Current Reading - January 2018

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Current Reading - January 2018

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Editado: Jan 27, 2018, 12:24pm

Guess I'll get us started for the month.

I finished Dog Company: The Boys of Pointe Du Hoc - The Rangers Who Accomplished D-Day's Toughest Mission and Led the Way Across Europe by Patrick K. O'Donnell.

This is an ultimately well done history of the Rangers who took on some of the toughest and most deadly missions of the invasion of Europe, starting with scaling the massive cliffs of Pinte du Hoc under heavy fire on D-Day to go after a set of heavy artillery pieces that had command of the Normandy beaches.

I actually started this book with a bit of trepidation, as the author is described on the inside back cover as a "combat historian, bestselling author and renowned leadership speaker." It was that third item that raised my defenses a bit, as I feared I'd be reading a motivational tome rather than a good and accurate military history. There is a bit of ham-fisted writing, especially in the book's early going as the assembling and training of the group is described. The lessons of that training are described as seeping into the soldiers' "every bone and fiber," for example.

Once the men go to war on D-Day, however, that sort of rah rah bravado gets mostly left behind. O'Donnell clearly did a lot of research and conducted as many interviews with veterans of the company as he could, along with walking all of the battlefields. I don't want to give the wrong idea. The achievement of these men was truly impressive and, well, inspirational in many ways. And O'Donnell does not stint from intense, detail-filled descriptions of the moment by moment fears and horrors of combat, particularly the effects of trying to survive, physically and mentally, one prolonged and terrifying artillery barrage after another for days on end. I learned a lot.

Jan 8, 2018, 12:09pm

Omaha Beach: A flawed Victory, strongly recommended to those with an interest in the Normandy campaign.

Editado: Jan 11, 2018, 6:32am

Apart from hardware books the most significant book I've read so far this month is Military Identities (A+), which is an examination of what the regimental system meant to the British Army, where it succeeded and where it fell short of expectations. The bottom line is that the Cardwell Reforms of the 1870s did mean that there was a fairly robust force available for colonial policing but it was never enough to produce an army that could meet the requirements of a general war, nor did the supposed regional and community connections, meant to make military service more attractive, ever quite transcend the reluctance of the better sort of working class man to put aside establishing himself in a trade and a family to spend the best years of his life in a military community that would rule his every waking moment (and pay him badly in the bargain).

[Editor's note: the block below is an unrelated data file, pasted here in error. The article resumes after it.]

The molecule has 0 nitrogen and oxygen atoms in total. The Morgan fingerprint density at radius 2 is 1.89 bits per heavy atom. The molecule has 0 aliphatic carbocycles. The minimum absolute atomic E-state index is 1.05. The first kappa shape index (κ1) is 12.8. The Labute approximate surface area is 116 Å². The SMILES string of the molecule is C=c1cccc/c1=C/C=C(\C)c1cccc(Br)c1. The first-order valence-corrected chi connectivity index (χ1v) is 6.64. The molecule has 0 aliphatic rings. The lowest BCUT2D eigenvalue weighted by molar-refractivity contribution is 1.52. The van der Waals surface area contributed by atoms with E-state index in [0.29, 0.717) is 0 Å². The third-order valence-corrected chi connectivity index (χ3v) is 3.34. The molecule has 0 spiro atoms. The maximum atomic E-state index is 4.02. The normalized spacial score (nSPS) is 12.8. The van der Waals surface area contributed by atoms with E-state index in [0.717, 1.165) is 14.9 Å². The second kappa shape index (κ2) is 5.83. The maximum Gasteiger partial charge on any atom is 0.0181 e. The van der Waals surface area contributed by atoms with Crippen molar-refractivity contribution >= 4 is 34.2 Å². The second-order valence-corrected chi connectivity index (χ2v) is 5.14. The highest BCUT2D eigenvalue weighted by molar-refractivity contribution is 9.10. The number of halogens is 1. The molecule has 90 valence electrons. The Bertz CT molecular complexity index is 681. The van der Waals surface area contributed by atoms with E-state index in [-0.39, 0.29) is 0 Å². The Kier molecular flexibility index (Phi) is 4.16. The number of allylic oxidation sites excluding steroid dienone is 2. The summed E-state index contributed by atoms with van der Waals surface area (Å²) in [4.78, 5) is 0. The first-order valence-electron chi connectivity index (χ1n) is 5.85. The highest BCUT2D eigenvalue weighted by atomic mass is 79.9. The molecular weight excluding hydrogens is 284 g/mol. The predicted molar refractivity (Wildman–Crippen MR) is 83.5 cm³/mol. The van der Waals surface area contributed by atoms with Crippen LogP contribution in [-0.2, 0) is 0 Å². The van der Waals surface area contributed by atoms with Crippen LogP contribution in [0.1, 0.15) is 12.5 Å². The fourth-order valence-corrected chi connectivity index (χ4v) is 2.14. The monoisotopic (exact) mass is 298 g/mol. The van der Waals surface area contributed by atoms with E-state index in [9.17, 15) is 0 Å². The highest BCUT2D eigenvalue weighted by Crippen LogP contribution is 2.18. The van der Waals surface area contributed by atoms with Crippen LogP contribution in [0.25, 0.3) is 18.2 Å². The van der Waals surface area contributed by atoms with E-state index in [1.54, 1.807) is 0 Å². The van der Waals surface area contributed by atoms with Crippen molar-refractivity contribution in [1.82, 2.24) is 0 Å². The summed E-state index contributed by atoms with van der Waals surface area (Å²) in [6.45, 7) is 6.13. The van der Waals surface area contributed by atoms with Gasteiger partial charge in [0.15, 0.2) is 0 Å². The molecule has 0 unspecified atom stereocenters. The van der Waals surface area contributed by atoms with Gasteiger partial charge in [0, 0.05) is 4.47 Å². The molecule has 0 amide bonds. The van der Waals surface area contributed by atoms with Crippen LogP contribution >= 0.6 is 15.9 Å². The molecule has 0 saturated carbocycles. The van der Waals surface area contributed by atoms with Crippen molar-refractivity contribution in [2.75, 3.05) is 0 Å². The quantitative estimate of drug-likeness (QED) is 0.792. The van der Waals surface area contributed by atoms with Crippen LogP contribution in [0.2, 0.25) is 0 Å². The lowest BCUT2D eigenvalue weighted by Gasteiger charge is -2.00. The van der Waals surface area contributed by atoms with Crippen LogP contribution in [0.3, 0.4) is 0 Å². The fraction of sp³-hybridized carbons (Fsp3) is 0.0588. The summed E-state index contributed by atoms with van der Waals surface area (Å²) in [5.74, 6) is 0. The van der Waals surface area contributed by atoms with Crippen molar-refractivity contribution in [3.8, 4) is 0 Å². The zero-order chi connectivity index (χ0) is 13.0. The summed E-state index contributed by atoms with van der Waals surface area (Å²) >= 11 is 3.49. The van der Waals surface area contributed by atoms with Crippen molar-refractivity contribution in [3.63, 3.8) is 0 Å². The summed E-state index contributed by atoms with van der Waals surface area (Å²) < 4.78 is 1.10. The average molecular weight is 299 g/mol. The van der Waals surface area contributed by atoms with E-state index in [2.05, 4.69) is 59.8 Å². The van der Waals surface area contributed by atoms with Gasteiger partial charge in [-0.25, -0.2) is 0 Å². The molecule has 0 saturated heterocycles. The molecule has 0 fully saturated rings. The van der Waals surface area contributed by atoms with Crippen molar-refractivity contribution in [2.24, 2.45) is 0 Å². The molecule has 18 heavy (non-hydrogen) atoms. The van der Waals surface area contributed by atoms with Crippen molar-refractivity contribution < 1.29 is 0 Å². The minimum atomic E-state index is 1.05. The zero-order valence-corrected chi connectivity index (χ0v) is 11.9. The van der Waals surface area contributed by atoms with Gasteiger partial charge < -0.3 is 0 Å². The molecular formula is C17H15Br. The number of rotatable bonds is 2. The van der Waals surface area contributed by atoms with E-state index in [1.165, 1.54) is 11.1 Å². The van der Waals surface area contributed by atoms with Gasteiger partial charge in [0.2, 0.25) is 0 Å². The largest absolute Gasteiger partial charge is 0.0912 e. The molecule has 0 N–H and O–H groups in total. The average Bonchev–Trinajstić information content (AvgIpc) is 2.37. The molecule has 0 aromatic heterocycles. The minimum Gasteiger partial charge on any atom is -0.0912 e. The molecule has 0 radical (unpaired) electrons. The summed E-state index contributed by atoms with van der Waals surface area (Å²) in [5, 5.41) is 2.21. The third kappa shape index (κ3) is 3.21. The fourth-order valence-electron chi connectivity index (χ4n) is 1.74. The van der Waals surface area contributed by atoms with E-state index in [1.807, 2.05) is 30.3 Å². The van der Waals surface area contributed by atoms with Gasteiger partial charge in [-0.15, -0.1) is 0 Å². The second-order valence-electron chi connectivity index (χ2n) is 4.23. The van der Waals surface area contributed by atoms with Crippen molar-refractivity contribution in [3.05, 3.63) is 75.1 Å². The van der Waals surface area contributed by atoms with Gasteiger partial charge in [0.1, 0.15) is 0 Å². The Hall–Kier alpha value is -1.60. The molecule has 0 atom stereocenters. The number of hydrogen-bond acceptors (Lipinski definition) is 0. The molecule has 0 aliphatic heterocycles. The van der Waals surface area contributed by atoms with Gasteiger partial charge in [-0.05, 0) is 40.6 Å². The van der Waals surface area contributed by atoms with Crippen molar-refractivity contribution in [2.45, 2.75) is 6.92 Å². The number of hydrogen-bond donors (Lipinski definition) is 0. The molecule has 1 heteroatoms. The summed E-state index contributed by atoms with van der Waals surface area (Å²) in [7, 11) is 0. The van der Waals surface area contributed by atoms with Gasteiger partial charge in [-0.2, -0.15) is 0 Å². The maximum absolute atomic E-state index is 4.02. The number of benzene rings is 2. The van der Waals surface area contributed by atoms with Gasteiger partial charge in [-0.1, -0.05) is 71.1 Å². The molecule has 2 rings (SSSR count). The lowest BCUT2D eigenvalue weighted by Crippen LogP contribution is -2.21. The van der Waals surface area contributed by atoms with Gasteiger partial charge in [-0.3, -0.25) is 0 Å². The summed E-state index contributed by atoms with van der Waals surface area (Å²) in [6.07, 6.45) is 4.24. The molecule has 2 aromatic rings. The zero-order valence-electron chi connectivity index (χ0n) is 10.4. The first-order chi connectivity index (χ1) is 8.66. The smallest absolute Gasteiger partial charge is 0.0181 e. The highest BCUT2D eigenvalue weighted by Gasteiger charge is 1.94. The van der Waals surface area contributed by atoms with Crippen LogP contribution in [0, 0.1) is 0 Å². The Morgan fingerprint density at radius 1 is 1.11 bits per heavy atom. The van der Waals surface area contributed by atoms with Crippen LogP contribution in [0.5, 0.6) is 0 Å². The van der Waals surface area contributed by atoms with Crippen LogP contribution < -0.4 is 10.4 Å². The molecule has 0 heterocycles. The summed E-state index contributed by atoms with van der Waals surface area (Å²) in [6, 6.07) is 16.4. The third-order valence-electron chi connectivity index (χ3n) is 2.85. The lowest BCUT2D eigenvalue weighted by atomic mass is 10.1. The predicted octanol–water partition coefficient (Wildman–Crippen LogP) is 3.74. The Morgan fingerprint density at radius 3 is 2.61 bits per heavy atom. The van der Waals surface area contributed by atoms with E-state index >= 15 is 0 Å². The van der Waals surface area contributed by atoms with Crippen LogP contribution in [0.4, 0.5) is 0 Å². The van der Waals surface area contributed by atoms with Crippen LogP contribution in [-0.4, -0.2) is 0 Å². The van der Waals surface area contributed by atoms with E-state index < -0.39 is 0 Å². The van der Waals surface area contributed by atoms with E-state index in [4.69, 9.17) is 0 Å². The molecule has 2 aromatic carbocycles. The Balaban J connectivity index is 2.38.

Jan 15, 2018, 9:39pm

Finished a short but interesting The North-West Frontier: British India and Afghanistan, a Pictorial History 1839-1947 by Michael Barthorp. It actually had quite a lot of text for supposedly a pictorial history, and there weren't that many pictures and illustrations either. It is a survey of the campaigns of the North-West Frontier; not that much depth on any one campaign, but a worthwhile read to get an overview.

Jan 19, 2018, 12:02am

Completed Big Gun Monitors: Design, Construction, and Operations 1914-1945 by Ian Buxton. Very well written by a naval architect, it is a subject about which I knew almost nothing and I'm glad I picked it up.

Jan 21, 2018, 5:37am

Ill met by moonlight by W. Stanley Moss

An account of the kidnapping of a German general on Crete in 1944, written by one of the British officers who took part in the operation.

Jan 23, 2018, 3:15pm

Finished a very, very short The Army moves West: Supplying the Western Indians Wars Campaign by Robert A Murray. The Amazon store page doesn't show number of pages, which is 28, including covers and a couple of blank pages, although the text on each page is double column. It shouldn't take more than an hour to read. The book(let) consists of three essays, one on steamboats, one on wagons and the third on packmules. The essays are interesting and well-written, but definitely only an introduction to the subject.

Jan 27, 2018, 11:09am

I’ve started They Thought we Wouldn’t Fight by Floyd Gibbons a journalist who was embedded with the American troops in WWI before embedding was a thing. Mr. Gibbons was the go-to war reporter for every conflict until his death just before the beginning of WWII. He lost an eye in the trenches during the first war and wasn’t expected to live, but was back with the men in ten days.

Jan 27, 2018, 3:57pm

I'm reading the Swedish translation of the Norwegian Vikinger i krig, a popular account of Viking Age warfare.

Jan 31, 2018, 8:17am

The other particularly significant book I finished up this month was Battle for Belorussia (B), another brick from Dave Glantz and probably more of a reference work even as compared to his usual standards. I have a review up but the really short version is that operational-level offensives are usually not helped by economy of force measures.

Fev 1, 2018, 6:38pm

Read True to Type - A Selection from Letters and Diaries of German Soldiers and Civilians Collected on the Soviet German Front . Printed in 1944, it was a good insight into the German soldiers, police, and civilian headiness up through 1941 and their descent into the maelstrom thereafter. Then read Waterloo: The Campaign of 1815. Volume II: From Waterloo to the Restoration of Peace in Europe by John Hussey which was the same fine quality of the first volume - highly recommended!!

Fev 3, 2018, 10:35pm

11: RE Waterloo, thanks pal, guess I've got to buy those.